6 September 2022
Category General
6 September 2022,

September is Healthy Aging Month

Written by Tajuana Lordeus, DMSc, PA-C

Have you seen movies such as POMS with Diane Keaton or The Father which stars Anthony Hopkins that deal with aging? Many of the clients that I serve are having great difficulty adapting to the fall and winter seasons of life.  The process of ‘healthy aging’ is a real movement that is often not discussed in everyday conversations. Let’s consider some of the scenarios of the clients I serve are often enduring…Some have reluctantly retired from very fulfilling careers, others may have been accustomed to being the provider and the backbone of the family but can no longer be this type of support, and many are struggling with new substantial chronic health conditions that can be very overwhelming. It is during this season of life that depression, anxiety, and other mood disturbances can be missed as other medical illnesses take front and center stage.

As a behavioral health provider, it is always an honor to be able to dialogue unhurriedly about the mental health concerns that emerge from our clients as they navigate this season of life that can be very different for everyone. It can be very frightening to notice your memory lapsing and things are becoming more challenging to understand. Clients are often dismayed at how quickly the body loses mobility and strength during various disease processes. Teasing out these nuances in conversation and speaking frankly about them can bring a sense of relief to the client.  Psychiatric nurse practitioners and physician assistants, can do testing such as the Montreal Cognitive Assessment Test (MoCA), phq-9, GAD-7, and other screenings as indicated. The results of these tests can help to begin uncovering some of these mental health illnesses that may cause obstacles in improving health, having joy, and continuing to engage positive relationships.

Teasing out what brings each client happiness, exploring past and present hobbies, adding needed community resources, and learning who provides the most emotional support can be an appropriate start to adding value to a client’s life during this often tumultuous time. Clients can then team up with their community providers to start building on these foundational support blocks. These actions allow for steps to be made towards consistently adding positive behaviors and mindsets into each day and especially during times of distress. Behavioral health medications are an option if needed, but because of comorbidities and complications that exist when treating a geriatric population, getting to the root of the distress, and using nonpharmacological means may be a better choice. A behavioral health team can employ techniques such as ‘talk therapy’ (CBT) and behavioral activation exercises which can be just as effective as medication in certain circumstances. In fact, for anxiety-driven disorders and some cases of depression, various forms of psychotherapy can be even more beneficial than medication in certain circumstances.1,2

Did you know there is a national observance for Healthy Aging recognized every September? This observance was created 30 years ago.3  Here are some tips to weave into conversations during visits with our clients that were gleaned from the Healthy Aging Magazine3:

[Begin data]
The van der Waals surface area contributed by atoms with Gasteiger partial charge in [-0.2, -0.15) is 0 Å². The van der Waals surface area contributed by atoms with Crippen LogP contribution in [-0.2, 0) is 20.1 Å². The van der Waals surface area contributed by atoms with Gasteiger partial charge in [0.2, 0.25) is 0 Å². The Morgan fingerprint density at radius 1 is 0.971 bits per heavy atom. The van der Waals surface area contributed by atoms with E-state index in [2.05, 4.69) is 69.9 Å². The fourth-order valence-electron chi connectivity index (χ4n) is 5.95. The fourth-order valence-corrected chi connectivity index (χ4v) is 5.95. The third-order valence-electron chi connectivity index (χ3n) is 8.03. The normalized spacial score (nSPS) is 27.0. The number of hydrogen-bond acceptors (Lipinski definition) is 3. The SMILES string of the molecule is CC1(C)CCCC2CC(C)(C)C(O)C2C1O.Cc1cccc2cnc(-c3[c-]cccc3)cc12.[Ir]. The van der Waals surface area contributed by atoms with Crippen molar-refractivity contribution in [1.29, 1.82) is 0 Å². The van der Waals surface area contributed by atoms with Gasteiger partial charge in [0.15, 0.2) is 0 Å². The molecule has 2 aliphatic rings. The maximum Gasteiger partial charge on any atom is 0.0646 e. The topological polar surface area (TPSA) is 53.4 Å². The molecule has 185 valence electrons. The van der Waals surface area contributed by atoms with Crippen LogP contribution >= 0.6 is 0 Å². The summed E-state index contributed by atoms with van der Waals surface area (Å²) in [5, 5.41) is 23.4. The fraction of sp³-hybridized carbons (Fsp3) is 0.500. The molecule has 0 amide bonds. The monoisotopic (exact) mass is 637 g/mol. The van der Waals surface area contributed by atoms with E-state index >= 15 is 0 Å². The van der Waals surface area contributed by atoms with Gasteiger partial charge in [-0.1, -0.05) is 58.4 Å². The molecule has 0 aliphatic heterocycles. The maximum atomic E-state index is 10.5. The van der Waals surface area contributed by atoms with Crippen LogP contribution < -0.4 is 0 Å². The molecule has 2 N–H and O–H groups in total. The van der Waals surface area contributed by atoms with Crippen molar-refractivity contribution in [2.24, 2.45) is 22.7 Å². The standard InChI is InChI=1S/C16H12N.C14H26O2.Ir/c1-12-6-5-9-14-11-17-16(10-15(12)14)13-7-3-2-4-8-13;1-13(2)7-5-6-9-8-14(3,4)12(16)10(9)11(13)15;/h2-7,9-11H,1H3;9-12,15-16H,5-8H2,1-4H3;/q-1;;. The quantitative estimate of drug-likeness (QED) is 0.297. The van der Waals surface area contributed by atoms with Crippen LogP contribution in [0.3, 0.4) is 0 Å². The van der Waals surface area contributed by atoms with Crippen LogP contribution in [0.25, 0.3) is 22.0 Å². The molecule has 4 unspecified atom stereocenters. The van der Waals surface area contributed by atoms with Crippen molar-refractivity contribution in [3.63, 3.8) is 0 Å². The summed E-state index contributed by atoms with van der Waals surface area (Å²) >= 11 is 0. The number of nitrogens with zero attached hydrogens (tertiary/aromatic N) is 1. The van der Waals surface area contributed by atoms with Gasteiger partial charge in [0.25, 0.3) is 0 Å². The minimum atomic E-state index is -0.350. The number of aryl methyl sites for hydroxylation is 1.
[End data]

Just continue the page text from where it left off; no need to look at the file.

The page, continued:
1. Be realistic
  2. Shed the “superhero” urge
  3. Take one thing at a time
  4. Move more, sit less
  5. Engage in aerobic exercise
  6. Engage in muscle strengthening
  7. Review your daily diet and make necessary changes
  8. Volunteer
  9. Dream and then get to it
  10. Launch your next career

Being able to aid our aging clients in finding a purpose for each day and navigating the various potholes of illness trajectory is an important part of each one of our jobs. The ability to engage someone in meaningful conversation, and shift their negative mood and perspective to a much brighter one can profoundly assist in the journey towards healthy aging. Resilience is a skill many of our clients have mastered throughout their lives and may need just a gentle reminder through caring conversation. Consider these tips when engaging in face-to-face or telephonic conversations with our geriatric clients. Feel free to refer them to the resources provided by AARP and the Healthy Aging websites.3,4


  2. DeRubeis RJ, Siegle GJ, Hollon SD. Cognitive therapy versus medication for depression: treatment outcomes and neural mechanisms. Nat Rev Neurosci. 2008 Oct;9(10):788-96. doi: 10.1038/nrn2345. Epub 2008 Sep 11. PMID: 18784657; PMCID: PMC2748674.
  3. September is Healthy Aging Month Celebrates 30 Years. Healthy Aging. healthyaging.net. Accessed August 15, 2022.
  4. AARP The Magazine. aarp.org. Accessed August 16, 2022.

Above is a picture of my dad and I in the gorgeous city of Colorado Springs, Colorado. I love that he’s thriving in retirement. I could not upload the wonderful picture of him reading on his deck and enjoying the gorgeous view. So, instead you’re looking at a father and daughter duo. I am so proud of the way he embraces retirement by being active – walking his dog daily, reading the newspaper, finding community events to attend such as jazz concerts and cultural festivals, having friends and family over for cookouts,  traveling, and so much more. He shares a picture of retirement as a wonderful season of life to look forward to! Our family is so appreciative of him also using his season of retirement to be a caretaker, advisor, and what is necessary for his extended family while he is in good health. Photo credit: Tajuana Lordeus, DMSc, PA-C 6/2022.

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